"We have to find a way to triage these and put them in some kind of order," she said. "We get way too many of them."
But there is no way to eradicate the problem, meaning that there will always be a family like Ameya's, left to mourn and to wonder what they could have done differently.
Tracy Elliott, Ameya's mother, is now caring for her 5-week-old grandson and Ameya's two older sons, ages 9 and 11. Elliott implores anyone in a violent relationship to get out, to stop trying to handle it on their own.
"Tell them to think of their mother," she said. "Ask them if they want her to go through what I'm going through right now."
Signs of violence
Spratley's family never liked her boyfriend, but not because they thought he was hurting her. He was unfriendly, they said, slightly off, seemingly flat.
"She didn't bring him around us," said Elliott, who lives in West Philadelphia. "He didn't speak. He stared."
Spratley's father also didn't want Moore in his home. Speaking from his neat North Philadelphia apartment, where a makeshift altar to his only child fills one corner, Will Spratley can't bring himself to say Moore's name. He sometimes struggled to find a word for him, falling back on "that person" or "this individual."
"I didn't want him around, but out of respect for her, I didn't say anything because she loved him," Spratley said.
Ameya's mother also felt that she couldn't do anything to break her daughter free.
"Being a parent, you kinda just have to step back and wait for them to call you," said Elliott. "You got to let them live their lives."
Moore and Spratley had begun dating about seven years earlier. She stood by her man as he was in and out of jail on various drug charges. He was never arrested on domestic-violence charges - and no one knew he was hitting her - until early last year.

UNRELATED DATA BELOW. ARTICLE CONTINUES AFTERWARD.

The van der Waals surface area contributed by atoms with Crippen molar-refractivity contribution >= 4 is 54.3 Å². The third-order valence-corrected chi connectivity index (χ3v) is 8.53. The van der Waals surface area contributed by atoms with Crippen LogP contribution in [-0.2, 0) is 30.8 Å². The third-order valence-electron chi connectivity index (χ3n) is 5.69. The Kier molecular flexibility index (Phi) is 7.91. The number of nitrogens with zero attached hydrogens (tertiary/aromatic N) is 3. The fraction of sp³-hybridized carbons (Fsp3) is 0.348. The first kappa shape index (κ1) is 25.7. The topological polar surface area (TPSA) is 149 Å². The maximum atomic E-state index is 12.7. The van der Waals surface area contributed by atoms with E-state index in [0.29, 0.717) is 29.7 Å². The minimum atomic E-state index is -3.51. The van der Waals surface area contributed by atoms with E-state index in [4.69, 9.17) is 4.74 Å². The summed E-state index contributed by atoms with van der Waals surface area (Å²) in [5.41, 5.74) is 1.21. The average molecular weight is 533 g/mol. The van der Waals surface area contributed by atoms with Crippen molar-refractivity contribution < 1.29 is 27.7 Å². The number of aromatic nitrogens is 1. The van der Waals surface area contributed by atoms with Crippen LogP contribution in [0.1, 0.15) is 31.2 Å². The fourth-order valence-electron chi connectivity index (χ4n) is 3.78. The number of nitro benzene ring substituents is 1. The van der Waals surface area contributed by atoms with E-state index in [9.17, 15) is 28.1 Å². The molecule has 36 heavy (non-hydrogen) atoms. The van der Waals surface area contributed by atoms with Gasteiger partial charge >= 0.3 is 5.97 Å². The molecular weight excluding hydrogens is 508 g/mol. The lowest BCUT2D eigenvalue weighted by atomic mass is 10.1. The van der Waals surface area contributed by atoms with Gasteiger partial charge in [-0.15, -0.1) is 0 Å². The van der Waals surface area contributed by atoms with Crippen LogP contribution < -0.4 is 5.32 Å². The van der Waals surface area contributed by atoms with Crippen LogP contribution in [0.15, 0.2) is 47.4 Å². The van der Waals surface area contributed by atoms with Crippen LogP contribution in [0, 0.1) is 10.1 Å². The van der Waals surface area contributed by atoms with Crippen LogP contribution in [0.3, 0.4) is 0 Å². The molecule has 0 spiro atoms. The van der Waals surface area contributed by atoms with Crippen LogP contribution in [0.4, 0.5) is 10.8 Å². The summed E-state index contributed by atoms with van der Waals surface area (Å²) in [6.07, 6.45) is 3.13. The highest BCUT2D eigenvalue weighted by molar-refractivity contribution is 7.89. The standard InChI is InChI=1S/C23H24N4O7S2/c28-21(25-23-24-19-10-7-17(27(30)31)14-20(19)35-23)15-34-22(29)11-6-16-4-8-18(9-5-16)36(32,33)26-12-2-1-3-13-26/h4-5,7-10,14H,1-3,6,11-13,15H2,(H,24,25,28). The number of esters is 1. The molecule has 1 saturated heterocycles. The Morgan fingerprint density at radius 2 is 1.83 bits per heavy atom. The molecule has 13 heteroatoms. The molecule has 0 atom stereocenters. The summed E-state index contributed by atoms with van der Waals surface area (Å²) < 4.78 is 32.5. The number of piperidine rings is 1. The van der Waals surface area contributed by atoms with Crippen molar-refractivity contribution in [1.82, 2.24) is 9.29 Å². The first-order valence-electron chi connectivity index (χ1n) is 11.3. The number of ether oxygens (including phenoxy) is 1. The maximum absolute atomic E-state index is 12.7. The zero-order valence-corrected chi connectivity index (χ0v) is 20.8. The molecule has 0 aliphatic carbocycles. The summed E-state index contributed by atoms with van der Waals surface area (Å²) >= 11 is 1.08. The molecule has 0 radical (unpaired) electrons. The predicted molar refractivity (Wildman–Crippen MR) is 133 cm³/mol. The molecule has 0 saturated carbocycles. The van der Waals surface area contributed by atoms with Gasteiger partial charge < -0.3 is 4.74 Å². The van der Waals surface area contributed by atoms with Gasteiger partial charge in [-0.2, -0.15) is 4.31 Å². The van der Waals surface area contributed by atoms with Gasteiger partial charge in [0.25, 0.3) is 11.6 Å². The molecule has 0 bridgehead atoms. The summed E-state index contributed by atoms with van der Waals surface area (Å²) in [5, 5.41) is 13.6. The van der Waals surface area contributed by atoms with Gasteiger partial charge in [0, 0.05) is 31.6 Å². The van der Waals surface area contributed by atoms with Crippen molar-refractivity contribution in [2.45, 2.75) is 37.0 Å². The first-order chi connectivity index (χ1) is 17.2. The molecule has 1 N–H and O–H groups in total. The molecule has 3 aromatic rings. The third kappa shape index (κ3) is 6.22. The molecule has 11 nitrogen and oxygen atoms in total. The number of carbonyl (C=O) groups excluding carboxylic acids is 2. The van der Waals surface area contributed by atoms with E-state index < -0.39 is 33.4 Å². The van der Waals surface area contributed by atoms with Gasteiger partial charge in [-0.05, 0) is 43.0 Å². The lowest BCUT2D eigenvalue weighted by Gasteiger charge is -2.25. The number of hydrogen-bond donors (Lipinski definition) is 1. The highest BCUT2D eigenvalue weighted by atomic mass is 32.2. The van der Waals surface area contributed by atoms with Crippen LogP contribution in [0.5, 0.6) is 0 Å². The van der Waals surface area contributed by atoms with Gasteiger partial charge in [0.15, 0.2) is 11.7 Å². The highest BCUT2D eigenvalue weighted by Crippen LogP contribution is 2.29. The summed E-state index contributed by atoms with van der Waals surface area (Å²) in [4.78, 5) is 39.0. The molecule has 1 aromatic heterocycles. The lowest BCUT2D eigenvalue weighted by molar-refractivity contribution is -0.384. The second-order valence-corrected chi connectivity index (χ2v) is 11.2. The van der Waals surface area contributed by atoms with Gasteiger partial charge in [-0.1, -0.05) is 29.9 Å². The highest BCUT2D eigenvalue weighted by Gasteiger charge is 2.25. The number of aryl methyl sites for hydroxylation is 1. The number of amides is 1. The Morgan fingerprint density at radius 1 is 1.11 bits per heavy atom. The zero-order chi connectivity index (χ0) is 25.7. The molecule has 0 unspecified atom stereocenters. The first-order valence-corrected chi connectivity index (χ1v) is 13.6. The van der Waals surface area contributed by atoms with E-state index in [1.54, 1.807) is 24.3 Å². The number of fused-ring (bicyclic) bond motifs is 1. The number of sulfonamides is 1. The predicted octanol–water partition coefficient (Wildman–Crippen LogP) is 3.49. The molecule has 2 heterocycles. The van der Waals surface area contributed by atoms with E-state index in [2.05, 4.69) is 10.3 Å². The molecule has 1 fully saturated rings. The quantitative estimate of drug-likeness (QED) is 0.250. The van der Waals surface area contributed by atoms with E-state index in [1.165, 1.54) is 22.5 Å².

In April, a fight between the couple spilled out onto the street near their apartment on 16th Street near Christian. Spratley ended up with a black eye. Moore was arrested for simple assault.
When Will Spratley saw his daughter's bruised face, he cried.
"I said, 'Tell me this is the last time. If you need me, I'll go to court. You can come home,' and she said, 'Daddy, I'll take care of it,' " Spratley said. "Then she dropped the charges. She told her friends, 'Don't tell my dad.' She was trying to protect me. Why was she trying to protect me?"
On the morning of Monday, Jan. 11, Spratley and her baby returned home after spending the weekend with her aunt. They visited with Kimberly Freeman, 31, Spratley's best friend, who lived down the street. The two women watched a movie and then made plans to do laundry later that day.
Spratley was tired of Moore's behavior, Freeman said. He was supposed to meet with his parole officer on Jan. 18 and Spratley wanted him to ask for help finding other housing.
But she wanted to give him the chance to see his son, since she'd taken the baby away all weekend.